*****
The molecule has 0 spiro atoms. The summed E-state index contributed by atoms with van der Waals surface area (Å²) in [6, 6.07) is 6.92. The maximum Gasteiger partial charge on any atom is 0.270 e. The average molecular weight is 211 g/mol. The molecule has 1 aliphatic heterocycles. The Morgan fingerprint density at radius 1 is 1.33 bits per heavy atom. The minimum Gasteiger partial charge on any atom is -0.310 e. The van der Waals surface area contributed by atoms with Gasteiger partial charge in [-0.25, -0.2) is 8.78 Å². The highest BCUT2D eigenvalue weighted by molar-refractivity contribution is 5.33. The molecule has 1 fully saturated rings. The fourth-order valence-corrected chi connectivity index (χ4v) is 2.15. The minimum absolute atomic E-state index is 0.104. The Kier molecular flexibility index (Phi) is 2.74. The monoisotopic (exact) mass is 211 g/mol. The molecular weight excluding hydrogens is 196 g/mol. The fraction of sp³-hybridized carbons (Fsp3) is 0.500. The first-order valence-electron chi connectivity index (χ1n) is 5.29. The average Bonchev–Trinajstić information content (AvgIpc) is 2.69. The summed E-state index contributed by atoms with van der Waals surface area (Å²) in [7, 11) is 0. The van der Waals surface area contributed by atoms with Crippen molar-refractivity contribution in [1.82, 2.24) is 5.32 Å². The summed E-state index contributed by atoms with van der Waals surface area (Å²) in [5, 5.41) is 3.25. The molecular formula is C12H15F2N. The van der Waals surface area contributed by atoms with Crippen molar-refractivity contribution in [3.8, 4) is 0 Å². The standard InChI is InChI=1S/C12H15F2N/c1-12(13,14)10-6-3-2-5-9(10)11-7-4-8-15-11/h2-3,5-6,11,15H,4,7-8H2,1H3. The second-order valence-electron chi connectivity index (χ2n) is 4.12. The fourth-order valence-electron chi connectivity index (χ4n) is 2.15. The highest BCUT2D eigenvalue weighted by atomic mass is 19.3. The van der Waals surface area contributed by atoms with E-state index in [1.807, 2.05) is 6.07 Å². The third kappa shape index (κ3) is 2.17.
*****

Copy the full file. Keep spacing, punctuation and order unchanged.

The molecule has 0 spiro atoms. The summed E-state index contributed by atoms with van der Waals surface area (Å²) in [6, 6.07) is 6.92. The maximum Gasteiger partial charge on any atom is 0.270 e. The average molecular weight is 211 g/mol. The molecule has 1 aliphatic heterocycles. The Morgan fingerprint density at radius 1 is 1.33 bits per heavy atom. The minimum Gasteiger partial charge on any atom is -0.310 e. The van der Waals surface area contributed by atoms with Gasteiger partial charge in [-0.25, -0.2) is 8.78 Å². The highest BCUT2D eigenvalue weighted by molar-refractivity contribution is 5.33. The molecule has 1 fully saturated rings. The fourth-order valence-corrected chi connectivity index (χ4v) is 2.15. The minimum absolute atomic E-state index is 0.104. The Kier molecular flexibility index (Phi) is 2.74. The monoisotopic (exact) mass is 211 g/mol. The molecular weight excluding hydrogens is 196 g/mol. The fraction of sp³-hybridized carbons (Fsp3) is 0.500. The first-order valence-electron chi connectivity index (χ1n) is 5.29. The average Bonchev–Trinajstić information content (AvgIpc) is 2.69. The summed E-state index contributed by atoms with van der Waals surface area (Å²) in [7, 11) is 0. The van der Waals surface area contributed by atoms with Crippen molar-refractivity contribution in [1.82, 2.24) is 5.32 Å². The summed E-state index contributed by atoms with van der Waals surface area (Å²) in [5, 5.41) is 3.25. The molecular formula is C12H15F2N. The van der Waals surface area contributed by atoms with Crippen molar-refractivity contribution in [3.8, 4) is 0 Å². The standard InChI is InChI=1S/C12H15F2N/c1-12(13,14)10-6-3-2-5-9(10)11-7-4-8-15-11/h2-3,5-6,11,15H,4,7-8H2,1H3. The second-order valence-electron chi connectivity index (χ2n) is 4.12. The fourth-order valence-electron chi connectivity index (χ4n) is 2.15. The highest BCUT2D eigenvalue weighted by atomic mass is 19.3. The van der Waals surface area contributed by atoms with E-state index in [1.807, 2.05) is 6.07 Å². The third kappa shape index (κ3) is 2.17.